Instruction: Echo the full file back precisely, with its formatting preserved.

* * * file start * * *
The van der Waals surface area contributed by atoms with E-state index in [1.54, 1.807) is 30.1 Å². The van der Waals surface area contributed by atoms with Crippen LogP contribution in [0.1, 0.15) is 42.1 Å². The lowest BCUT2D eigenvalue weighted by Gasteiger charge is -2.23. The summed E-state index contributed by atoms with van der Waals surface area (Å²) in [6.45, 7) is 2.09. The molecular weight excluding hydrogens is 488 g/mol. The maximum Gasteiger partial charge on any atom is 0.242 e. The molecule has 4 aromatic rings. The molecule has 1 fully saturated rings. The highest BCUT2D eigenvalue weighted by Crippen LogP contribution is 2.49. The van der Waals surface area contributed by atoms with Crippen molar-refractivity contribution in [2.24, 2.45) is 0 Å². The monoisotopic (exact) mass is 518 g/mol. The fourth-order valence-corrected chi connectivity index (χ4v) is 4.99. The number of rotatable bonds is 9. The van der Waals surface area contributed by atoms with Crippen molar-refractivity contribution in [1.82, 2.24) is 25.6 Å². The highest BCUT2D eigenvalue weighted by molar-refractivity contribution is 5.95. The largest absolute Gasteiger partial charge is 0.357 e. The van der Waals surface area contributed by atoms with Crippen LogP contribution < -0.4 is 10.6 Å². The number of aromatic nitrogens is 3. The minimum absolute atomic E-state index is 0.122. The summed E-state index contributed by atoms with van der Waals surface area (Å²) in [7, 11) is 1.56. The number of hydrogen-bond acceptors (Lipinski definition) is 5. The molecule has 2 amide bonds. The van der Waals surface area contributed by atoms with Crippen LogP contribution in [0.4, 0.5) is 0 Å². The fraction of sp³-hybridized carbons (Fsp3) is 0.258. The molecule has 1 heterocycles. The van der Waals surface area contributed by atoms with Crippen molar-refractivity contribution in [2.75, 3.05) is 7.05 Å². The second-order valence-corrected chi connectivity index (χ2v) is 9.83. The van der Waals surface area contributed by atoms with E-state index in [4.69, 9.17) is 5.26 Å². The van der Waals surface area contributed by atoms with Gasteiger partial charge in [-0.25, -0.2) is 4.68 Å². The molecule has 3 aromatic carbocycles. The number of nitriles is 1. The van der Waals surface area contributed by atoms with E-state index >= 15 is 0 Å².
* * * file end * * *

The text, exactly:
The van der Waals surface area contributed by atoms with E-state index in [1.54, 1.807) is 30.1 Å². The van der Waals surface area contributed by atoms with Crippen LogP contribution in [0.1, 0.15) is 42.1 Å². The lowest BCUT2D eigenvalue weighted by Gasteiger charge is -2.23. The summed E-state index contributed by atoms with van der Waals surface area (Å²) in [6.45, 7) is 2.09. The molecular weight excluding hydrogens is 488 g/mol. The maximum Gasteiger partial charge on any atom is 0.242 e. The molecule has 4 aromatic rings. The molecule has 1 fully saturated rings. The highest BCUT2D eigenvalue weighted by Crippen LogP contribution is 2.49. The van der Waals surface area contributed by atoms with Crippen molar-refractivity contribution in [2.24, 2.45) is 0 Å². The monoisotopic (exact) mass is 518 g/mol. The fourth-order valence-corrected chi connectivity index (χ4v) is 4.99. The number of rotatable bonds is 9. The van der Waals surface area contributed by atoms with Crippen molar-refractivity contribution in [1.82, 2.24) is 25.6 Å². The highest BCUT2D eigenvalue weighted by molar-refractivity contribution is 5.95. The largest absolute Gasteiger partial charge is 0.357 e. The van der Waals surface area contributed by atoms with Crippen LogP contribution < -0.4 is 10.6 Å². The number of aromatic nitrogens is 3. The minimum absolute atomic E-state index is 0.122. The summed E-state index contributed by atoms with van der Waals surface area (Å²) in [7, 11) is 1.56. The number of hydrogen-bond acceptors (Lipinski definition) is 5. The molecule has 2 amide bonds. The van der Waals surface area contributed by atoms with Crippen LogP contribution in [0.4, 0.5) is 0 Å². The fraction of sp³-hybridized carbons (Fsp3) is 0.258. The molecule has 1 heterocycles. The van der Waals surface area contributed by atoms with Crippen molar-refractivity contribution in [2.75, 3.05) is 7.05 Å². The second-order valence-corrected chi connectivity index (χ2v) is 9.83. The van der Waals surface area contributed by atoms with E-state index in [4.69, 9.17) is 5.26 Å². The van der Waals surface area contributed by atoms with Gasteiger partial charge in [-0.25, -0.2) is 4.68 Å². The molecule has 3 aromatic carbocycles. The number of nitriles is 1. The van der Waals surface area contributed by atoms with E-state index >= 15 is 0 Å².